Each day, online retailer Coastal Contacts of Vancouver ships 6,000 orders of eyeglasses and contact lenses to customers around the world. It’s no surprise, then, that Roger Hardy, the company’s founder and CEO, keeps bumping into Coastal’s patrons. Just two weeks ago when Hardy’s wife was in hospital to give birth, the attending physician learned where Hardy worked and said he now buys all his contact lenses through the site. “It was great to hear that kind of customer testimonial from someone in the medical profession,” says Hardy, “though the whole time my wife was there in very intense labour.”
Hardy had best get used to the attention. Coastal, which operates several vision-care websites, including Clearlycontacts.ca in Canada and Coastalcontacts.com in the U.S., has quickly emerged as the dominant force in the niche business of selling optical products online. With annual revenue last year of $153 million, Coastal sells more glasses and contacts over the Internet than anyone else, and already ranks as one of the 10 largest optical retailers in North America. According to a ranking by Internet Retailer magazine, Coastal is now the largest Canadian-based online retailer when measured by sales.
Yet Coastal has achieved all this while flying largely below the radar. Though it’s been one of the hottest stocks on the TSX since January, up more than 60 per cent, few analysts cover the company. Nor is Coastal a widely recognized name in corporate Canada. The question is, for how long? Not only is Coastal growing fast, but as online giants like Amazon try to become the Walmarts of the Internet, any company that carves a market for itself in the online-consumer sector is a potential takeover target.
Coastal’s eyeglass lab and warehouse, nestled in an East Vancouver tech park, reflect a company in frantic expansion mode. The building’s previous tenant, yoga retailer Lululemon, moved out last October, and the drywall remains exposed in many places. Cables hang from the ceiling waiting to be connected to $1.5 million worth of new eyeglass lens manufacturing machines. In the meantime, Coastal’s existing assembly line marches on 24 hours a day, seven days a week. Conveyor belts carry trays of frames and plastic discs through a series of robotic machines that carve and treat the lenses, before rows of workers assemble them into the finished product: eyeglasses that sell for 70 per cent less than in conventional vision-care stores. While independent optometry shops, which currently control half of the eyeglass market, might produce five or so pairs a day, Coastal’s cutting-edge labs can handle the same number of orders in just over a minute. “The new equipment will make us one of the top three most technologically advanced eyeglass labs in North America,” says Hardy.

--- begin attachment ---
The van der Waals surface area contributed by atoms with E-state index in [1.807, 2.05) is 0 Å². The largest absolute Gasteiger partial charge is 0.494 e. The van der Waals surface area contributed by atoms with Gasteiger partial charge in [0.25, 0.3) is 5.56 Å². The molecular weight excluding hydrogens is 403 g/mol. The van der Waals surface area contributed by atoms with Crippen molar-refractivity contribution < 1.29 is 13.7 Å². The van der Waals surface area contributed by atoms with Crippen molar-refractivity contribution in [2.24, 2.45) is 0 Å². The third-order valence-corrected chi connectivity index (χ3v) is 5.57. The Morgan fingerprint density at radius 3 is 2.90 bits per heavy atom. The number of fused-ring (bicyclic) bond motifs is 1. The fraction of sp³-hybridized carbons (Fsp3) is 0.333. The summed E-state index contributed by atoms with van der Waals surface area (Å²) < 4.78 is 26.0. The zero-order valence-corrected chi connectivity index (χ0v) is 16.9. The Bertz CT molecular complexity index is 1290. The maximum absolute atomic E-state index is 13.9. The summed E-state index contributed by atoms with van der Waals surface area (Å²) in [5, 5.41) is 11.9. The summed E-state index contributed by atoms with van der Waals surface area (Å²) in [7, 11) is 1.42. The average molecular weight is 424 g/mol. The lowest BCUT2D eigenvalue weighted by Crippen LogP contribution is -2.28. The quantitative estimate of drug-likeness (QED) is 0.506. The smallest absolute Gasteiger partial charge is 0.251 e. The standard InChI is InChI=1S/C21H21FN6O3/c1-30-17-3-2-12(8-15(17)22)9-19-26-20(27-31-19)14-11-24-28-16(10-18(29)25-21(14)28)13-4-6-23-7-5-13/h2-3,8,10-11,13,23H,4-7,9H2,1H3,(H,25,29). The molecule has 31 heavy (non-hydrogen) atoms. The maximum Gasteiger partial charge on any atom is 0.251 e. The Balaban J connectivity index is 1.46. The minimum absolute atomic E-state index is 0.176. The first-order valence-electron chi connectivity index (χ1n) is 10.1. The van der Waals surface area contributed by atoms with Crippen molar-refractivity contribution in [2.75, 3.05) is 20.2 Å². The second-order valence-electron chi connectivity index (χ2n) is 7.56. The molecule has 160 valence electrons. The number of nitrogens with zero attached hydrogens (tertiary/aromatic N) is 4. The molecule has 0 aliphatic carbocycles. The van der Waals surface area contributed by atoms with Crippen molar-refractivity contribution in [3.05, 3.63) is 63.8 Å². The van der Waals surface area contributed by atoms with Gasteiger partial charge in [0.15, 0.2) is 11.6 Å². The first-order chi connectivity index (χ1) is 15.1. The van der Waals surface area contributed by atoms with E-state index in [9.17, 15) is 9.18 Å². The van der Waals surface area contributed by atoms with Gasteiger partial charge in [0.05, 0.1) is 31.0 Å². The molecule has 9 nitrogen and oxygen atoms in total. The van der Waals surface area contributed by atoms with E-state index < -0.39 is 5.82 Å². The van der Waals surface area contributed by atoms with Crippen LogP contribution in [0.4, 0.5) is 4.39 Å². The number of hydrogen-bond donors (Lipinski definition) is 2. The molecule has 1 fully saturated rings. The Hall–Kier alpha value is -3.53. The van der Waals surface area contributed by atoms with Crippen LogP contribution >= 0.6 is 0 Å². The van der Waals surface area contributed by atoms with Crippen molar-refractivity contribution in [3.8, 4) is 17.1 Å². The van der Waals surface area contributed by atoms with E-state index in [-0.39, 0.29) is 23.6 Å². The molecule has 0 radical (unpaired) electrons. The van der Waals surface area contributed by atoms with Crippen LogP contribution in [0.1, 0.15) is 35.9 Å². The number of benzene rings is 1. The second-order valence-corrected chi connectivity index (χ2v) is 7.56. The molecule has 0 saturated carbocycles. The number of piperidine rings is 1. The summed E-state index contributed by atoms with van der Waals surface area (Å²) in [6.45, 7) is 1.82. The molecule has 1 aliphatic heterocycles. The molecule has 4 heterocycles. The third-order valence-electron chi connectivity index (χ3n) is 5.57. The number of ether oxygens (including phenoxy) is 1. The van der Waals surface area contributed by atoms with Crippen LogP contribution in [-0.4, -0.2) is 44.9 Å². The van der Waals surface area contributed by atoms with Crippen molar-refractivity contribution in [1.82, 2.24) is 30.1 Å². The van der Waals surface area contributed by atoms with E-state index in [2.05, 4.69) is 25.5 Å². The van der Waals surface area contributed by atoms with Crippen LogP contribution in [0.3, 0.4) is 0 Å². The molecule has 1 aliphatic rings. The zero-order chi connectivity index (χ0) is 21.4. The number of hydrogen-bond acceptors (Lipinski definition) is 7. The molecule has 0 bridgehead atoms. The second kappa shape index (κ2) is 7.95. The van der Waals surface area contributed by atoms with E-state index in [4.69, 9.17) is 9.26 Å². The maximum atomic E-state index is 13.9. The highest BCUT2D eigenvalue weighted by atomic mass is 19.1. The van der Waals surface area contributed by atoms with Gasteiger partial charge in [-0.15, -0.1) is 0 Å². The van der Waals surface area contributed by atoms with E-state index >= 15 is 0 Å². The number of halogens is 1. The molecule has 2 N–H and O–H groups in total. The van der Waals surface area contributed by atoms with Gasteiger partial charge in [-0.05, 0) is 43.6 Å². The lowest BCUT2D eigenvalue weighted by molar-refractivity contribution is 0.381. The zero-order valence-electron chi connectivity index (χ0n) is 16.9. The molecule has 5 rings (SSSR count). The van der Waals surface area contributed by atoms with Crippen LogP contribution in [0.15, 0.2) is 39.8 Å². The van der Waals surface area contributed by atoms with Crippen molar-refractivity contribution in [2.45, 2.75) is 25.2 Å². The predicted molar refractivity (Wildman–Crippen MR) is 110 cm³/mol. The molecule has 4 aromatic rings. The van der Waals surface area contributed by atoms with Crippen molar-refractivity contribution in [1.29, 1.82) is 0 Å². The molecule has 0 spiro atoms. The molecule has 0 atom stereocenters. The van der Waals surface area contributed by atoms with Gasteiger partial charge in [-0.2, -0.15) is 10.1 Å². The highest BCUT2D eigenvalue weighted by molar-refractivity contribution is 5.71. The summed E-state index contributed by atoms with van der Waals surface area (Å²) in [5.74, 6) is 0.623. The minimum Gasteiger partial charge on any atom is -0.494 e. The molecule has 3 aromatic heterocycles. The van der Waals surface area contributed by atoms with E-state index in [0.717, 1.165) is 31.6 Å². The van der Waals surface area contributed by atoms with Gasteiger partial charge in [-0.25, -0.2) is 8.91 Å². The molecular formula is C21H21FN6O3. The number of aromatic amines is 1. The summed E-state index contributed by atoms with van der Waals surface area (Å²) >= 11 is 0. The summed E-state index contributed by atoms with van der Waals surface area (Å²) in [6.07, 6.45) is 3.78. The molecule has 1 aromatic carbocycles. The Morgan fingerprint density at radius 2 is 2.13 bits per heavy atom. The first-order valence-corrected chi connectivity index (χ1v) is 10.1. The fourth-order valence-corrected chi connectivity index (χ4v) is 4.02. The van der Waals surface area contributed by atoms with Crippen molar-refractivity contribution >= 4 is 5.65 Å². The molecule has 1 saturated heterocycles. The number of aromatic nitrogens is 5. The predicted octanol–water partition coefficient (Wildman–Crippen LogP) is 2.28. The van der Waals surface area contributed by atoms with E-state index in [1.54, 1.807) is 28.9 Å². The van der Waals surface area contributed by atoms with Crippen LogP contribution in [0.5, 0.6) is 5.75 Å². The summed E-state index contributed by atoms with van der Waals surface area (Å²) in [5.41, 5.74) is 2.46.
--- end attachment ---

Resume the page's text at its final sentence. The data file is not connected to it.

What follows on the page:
It’s a far cry from Coastal’s debut as just one of hundreds of tiny online outfits selling cheap contact lenses in the late 1990s. Back then, Hardy had started work at a contact lens supplier and quickly saw an opportunity. Opticians paid $12 for a box of contact lenses, then sold them to patients for $70. So Hardy and his sister Michaela Tokarski launched Coastal with one computer and one very overworked credit card. But where so many other sites failed to take off, Hardy invested heavily in marketing and building up Coastal’s inventory of lenses. When an order came in, the product could be delivered into the customer’s hands by the next day. The focus on service paid off. Today Hardy says 40 per cent of new business comes from word of mouth.